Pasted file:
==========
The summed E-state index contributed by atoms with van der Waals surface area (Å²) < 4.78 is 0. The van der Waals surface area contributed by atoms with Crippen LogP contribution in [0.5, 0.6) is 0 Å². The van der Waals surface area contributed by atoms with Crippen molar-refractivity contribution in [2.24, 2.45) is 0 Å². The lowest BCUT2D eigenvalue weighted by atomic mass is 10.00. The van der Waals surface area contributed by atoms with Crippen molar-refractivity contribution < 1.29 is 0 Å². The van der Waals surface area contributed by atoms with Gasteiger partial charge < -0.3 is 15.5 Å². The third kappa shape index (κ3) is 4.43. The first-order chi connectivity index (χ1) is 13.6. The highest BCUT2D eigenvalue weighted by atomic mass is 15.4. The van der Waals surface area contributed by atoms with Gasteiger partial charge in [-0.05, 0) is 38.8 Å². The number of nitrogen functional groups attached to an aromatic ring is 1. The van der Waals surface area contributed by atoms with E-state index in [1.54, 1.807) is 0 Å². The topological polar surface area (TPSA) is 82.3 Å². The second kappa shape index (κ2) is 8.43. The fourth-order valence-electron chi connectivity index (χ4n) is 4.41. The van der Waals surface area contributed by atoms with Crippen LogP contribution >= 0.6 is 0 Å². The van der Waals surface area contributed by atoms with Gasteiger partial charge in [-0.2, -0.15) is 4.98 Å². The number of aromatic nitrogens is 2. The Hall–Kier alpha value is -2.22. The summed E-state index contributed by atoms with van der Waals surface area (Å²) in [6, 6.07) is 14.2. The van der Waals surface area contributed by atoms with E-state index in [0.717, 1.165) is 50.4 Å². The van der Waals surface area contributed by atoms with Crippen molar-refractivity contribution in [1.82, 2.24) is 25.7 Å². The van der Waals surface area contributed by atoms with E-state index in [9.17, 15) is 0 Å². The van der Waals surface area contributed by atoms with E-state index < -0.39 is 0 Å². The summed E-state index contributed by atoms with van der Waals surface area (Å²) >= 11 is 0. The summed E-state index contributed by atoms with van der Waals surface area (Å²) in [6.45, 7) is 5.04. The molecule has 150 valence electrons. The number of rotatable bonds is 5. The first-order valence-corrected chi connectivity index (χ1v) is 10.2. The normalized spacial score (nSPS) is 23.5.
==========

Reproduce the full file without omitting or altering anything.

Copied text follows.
The summed E-state index contributed by atoms with van der Waals surface area (Å²) < 4.78 is 0. The van der Waals surface area contributed by atoms with Crippen LogP contribution in [0.5, 0.6) is 0 Å². The van der Waals surface area contributed by atoms with Crippen molar-refractivity contribution in [2.24, 2.45) is 0 Å². The lowest BCUT2D eigenvalue weighted by atomic mass is 10.00. The van der Waals surface area contributed by atoms with Crippen molar-refractivity contribution < 1.29 is 0 Å². The van der Waals surface area contributed by atoms with Gasteiger partial charge < -0.3 is 15.5 Å². The third kappa shape index (κ3) is 4.43. The first-order chi connectivity index (χ1) is 13.6. The highest BCUT2D eigenvalue weighted by atomic mass is 15.4. The van der Waals surface area contributed by atoms with Gasteiger partial charge in [-0.05, 0) is 38.8 Å². The number of nitrogen functional groups attached to an aromatic ring is 1. The van der Waals surface area contributed by atoms with E-state index in [1.54, 1.807) is 0 Å². The topological polar surface area (TPSA) is 82.3 Å². The second kappa shape index (κ2) is 8.43. The fourth-order valence-electron chi connectivity index (χ4n) is 4.41. The van der Waals surface area contributed by atoms with Crippen LogP contribution >= 0.6 is 0 Å². The van der Waals surface area contributed by atoms with Gasteiger partial charge in [-0.2, -0.15) is 4.98 Å². The number of aromatic nitrogens is 2. The Hall–Kier alpha value is -2.22. The summed E-state index contributed by atoms with van der Waals surface area (Å²) in [6, 6.07) is 14.2. The van der Waals surface area contributed by atoms with E-state index in [0.717, 1.165) is 50.4 Å². The van der Waals surface area contributed by atoms with Crippen molar-refractivity contribution in [1.82, 2.24) is 25.7 Å². The van der Waals surface area contributed by atoms with E-state index in [9.17, 15) is 0 Å². The van der Waals surface area contributed by atoms with E-state index < -0.39 is 0 Å². The summed E-state index contributed by atoms with van der Waals surface area (Å²) >= 11 is 0. The summed E-state index contributed by atoms with van der Waals surface area (Å²) in [6.45, 7) is 5.04. The molecule has 150 valence electrons. The number of rotatable bonds is 5. The first-order valence-corrected chi connectivity index (χ1v) is 10.2. The normalized spacial score (nSPS) is 23.5.